BOSTON -- LeBron James sat courtside at the new Boston Garden, icing his right knee after a shootaround, tapping away at his phone and complaining about the Dallas Cowboys.

Beneath the Celtics' 17 NBA championship banners -- the last one hung at James' expense -- he sat in his Adidas warmups chatting with a Nike representative while reporters surrounded teammates Dwyane Wade and Chris Bosh. When those scrums dispersed, nearly a dozen cameras sauntered over to take video of James, just sitting there.

"I feel like a fish in a fish tank," said James, who was not scheduled to talk to reporters until the pregame availability. "How fast can he swim?"

A two-time NBA MVP in Cleveland -- and zero-time NBA champion -- James makes his Heat debut on Tuesday night when Miami plays the Celtics in what could be the most anticipated regular-season game since Magic Johnson and Larry Bird hooked up as rookies.

A few hours before gametime, a single luxury suite ticket was listed for $18,824 on StubHub. Perhaps 100 reporters (about 100 more than normal) attended the Heat's morning shootaround, and about 500 had been credentialed for the game -- four times the usual number, Celtics spokesman Jeff Twiss said.

"You don't usually see this many cameras unless you're in the finals," Wade said told a media phalanx four rows deep. "And it's the first game of the season."

Wade won the 2006 NBA title in Miami, but the Heat lost to the Celtics in the first round of the playoffs last season and the Cavaliers followed them out in the next round -- through the very same locker room doors. Thus began the nationwide courtship that ended when James announced he was "taking his talents to South Beach."

Wade was disappointed but determined after the playoff loss, vowing that he would stay with the Heat only if he got some help. Team president Pat Riley got him Bosh and James, along with a handful of role players who flocked to Miami for the chance to be a part of a superteam.

Now they're back in the building where it all ended, and it all started.

"It was probably a little bit better than I hoped," Wade said. "When I left here, I said this is my last first-round playoff exit. Hopefully, I'm a man of my word."

But a victory in a first-round playoff series won't be enough for the Heat, who will be the favorites to win it all for as long as the Big 3 are together.

"You put a team like this together, you understand you can do something very special," Wade said. "There have been a lot of good trios in this game. We have to put ourselves up there with those guys before we can think of getting past them.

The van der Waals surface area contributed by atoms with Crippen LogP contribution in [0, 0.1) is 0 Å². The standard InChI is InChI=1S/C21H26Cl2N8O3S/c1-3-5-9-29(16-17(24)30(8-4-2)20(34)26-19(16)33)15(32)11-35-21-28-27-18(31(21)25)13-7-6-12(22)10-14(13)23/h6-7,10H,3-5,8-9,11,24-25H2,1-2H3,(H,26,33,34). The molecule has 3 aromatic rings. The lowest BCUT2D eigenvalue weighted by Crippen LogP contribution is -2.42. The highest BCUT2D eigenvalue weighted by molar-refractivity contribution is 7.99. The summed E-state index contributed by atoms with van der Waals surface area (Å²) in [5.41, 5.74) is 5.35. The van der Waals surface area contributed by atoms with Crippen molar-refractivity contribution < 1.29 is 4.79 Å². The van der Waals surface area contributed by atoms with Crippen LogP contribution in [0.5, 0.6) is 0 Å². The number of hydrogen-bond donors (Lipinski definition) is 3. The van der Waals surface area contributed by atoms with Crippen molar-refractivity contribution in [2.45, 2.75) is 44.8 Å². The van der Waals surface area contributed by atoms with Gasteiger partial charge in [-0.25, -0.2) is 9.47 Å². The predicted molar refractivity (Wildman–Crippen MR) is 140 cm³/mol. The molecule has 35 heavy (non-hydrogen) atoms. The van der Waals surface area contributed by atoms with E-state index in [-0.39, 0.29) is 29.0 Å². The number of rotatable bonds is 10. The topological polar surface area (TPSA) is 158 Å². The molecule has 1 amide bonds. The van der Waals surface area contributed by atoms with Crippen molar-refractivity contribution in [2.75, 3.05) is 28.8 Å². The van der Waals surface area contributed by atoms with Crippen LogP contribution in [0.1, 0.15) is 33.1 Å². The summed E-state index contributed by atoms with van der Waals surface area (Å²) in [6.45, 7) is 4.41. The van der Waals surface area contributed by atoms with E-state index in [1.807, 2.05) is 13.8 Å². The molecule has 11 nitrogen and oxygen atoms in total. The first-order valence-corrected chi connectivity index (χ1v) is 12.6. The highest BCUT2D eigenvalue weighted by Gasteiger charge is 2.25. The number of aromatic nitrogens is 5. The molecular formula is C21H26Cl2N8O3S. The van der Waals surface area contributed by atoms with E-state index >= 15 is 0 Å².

Miami's Big 3 played together just three minutes during the preseason before Wade strained his right hamstring in the Oct. 5 opener. He returned to practice on Saturday, when he remained on the court with James for more work long after most Heat players left the floor.

Asked if he was in game shape, Wade said, "I haven't played a game yet, so I can't tell you."

"I'm in practice," he said. "I'm sure I'll get some heavy legs in the game, but I've got teammates now where I can get a rest every now and then."

Heat coach Erik Spoelstra noted that the three stars had played together before -- at the 2006 world championships and again at the '08 Olympics in Beijing, where they won the gold medal. So he didn't expect them to have trouble figuring each other out over a long season, even with the pressure of the high expectations surrounding them.

"I think it will be easy with these guys," he said. "It's not their first rodeo. They've played in front of bright lights. I think it will be more inspiring than anything else."

Since signing with the Heat, James has become beloved in Miami.

He remains a respected rival in Boston.

But he's still hated back in Ohio.

A radio host in Cleveland hired a witch doctor to try to jinx James and his attempt to win a title elsewhere. WMMS-FM broadcast the ceremony on Tuesday morning, claiming to use bones, blood and a James jersey to cast a curse on the two-time MVP.

Spoelstra said that the attention -- neither good nor bad -- wouldn't affect his team.

"We're not running away from the attention, the expectations or the pressure," he said. "We feel like we're getting attacked on all sides, but once you step on the court, it all just goes away."